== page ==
This Week In SEO – 8/17/07

A couple of days ago I learned that Wednesday was Independence Day in India so let’s dedicate This Week In SEO to my Indian friends. As usual you’ve come to the right place for the weekly roundup in the world of most things search and near search. And as usual you can find more links via my del.icio.us profile. Time for the links and the start of the show.

Social Media

Susan Esparza starts us off with the impact of social media and why it’s important to your website’s success. When it comes to making the front page of sites like Digg and Reddit who you know can be just as important as your content. Chris Winfield has advice on winning friends and influencing social networks. Influencing is not quite the same as manipulating. Rand wants to know what people think about all the social media exchange services that are springing up on forums like Digital Point.

StumbleUpon is still one of my favorite social media sites. I think SU does a good job finding sites for you and somehow the community seems a little more genuine to me than others. ProBlogger gave us two posts this week to gain legitimate traffic from StumbleUpon. First was a guest post by Skellie who tells you how to draw stumblers to your blog. And the second was from Darren who discusses the benefits of running an advertising campaign on StumbleUpon.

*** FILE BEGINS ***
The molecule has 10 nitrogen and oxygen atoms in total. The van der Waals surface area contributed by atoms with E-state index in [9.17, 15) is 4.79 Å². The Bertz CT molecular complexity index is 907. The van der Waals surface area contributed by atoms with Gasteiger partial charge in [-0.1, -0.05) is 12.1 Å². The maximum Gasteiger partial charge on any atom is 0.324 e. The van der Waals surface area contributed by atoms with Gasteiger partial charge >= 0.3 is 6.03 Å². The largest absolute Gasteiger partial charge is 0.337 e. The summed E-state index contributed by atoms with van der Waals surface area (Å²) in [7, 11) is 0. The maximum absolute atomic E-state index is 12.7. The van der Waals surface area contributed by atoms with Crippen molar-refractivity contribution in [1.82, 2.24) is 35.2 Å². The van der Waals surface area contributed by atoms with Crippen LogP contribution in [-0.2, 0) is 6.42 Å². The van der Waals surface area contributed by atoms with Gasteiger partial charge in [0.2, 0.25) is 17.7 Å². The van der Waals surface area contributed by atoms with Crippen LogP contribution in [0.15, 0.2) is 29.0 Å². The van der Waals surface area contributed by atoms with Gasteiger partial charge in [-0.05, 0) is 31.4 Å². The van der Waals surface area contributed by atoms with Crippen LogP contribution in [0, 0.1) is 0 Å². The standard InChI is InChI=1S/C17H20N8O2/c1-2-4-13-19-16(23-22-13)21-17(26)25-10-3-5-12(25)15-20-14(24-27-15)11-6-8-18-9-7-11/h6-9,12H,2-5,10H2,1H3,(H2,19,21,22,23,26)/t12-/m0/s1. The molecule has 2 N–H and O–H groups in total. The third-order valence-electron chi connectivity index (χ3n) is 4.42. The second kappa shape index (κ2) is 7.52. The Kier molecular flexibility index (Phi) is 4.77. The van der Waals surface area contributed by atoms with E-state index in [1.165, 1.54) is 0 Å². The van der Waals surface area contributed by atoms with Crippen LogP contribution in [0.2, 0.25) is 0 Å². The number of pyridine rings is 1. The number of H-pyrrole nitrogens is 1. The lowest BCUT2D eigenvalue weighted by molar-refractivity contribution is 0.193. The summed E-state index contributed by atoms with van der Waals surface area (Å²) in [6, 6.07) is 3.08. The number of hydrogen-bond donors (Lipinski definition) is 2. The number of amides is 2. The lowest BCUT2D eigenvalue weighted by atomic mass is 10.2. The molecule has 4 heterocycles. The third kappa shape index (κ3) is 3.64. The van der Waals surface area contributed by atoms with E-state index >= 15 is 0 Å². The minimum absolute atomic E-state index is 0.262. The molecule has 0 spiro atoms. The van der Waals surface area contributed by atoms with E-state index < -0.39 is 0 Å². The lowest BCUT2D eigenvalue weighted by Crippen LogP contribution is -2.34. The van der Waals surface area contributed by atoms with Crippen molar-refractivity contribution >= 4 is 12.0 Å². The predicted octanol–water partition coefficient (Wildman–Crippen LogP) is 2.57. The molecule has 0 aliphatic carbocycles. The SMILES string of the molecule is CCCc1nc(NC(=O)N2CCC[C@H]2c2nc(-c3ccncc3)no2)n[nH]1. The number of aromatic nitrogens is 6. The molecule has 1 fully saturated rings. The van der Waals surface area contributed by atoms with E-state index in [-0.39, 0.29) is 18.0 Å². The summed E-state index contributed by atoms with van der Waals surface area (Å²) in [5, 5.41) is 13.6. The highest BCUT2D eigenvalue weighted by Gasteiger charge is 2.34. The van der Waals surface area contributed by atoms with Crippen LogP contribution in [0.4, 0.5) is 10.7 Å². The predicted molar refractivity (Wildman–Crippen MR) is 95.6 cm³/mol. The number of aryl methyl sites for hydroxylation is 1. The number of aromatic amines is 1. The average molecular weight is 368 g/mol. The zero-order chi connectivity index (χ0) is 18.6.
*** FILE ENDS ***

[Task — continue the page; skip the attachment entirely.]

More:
Last week I pointed you to the reasons why Kim Krause Berg doesn’t care for social media and why Lisa Barone thought she was hanging out in the wrong places. This week Kim discovered that Lisa may indeed have been right when she found comfort at Facebook. No matter what online community you join you need to be careful. Andy reports on a study showing that not everyone who friends you is really your friend. Do you have programming skills? If so you might want to start developing apps for Facebook. TripAdvisor just sold for $3 million. And Bill takes us on a tour of the history of Facebook from 2003 to the present.

Blogging

Developing your blogging voice is the most important thing you can do as a blogger. Edrei Zahari has some tips for defining the voice of your blog. Your voice can help make you an authority on your topic and Ryan Imel has further thoughts on becoming an authority blogger. Notice too how Ryan’s post is put together. If you’re a regular CopyBlogger reader you’ll notice how Ryan makes use of techniques Brian consistently teaches. It’s one way to analyze your blog’s competition to understand what they do well and incorporate it into your own blog. Learning from your competition is one thing. Stealing from them is another. Shoemoney tells us before we start complaining that our content is stolen we should be adding a policy to our feeds about how the can be used.

Two questions I commonly see in regards to blogging are what are blog carnivals and why do FeedBurner subscribers seem to fluctuate so much. Chrs Garrett answers the first question and Darren got the answer to the second question directly from the source.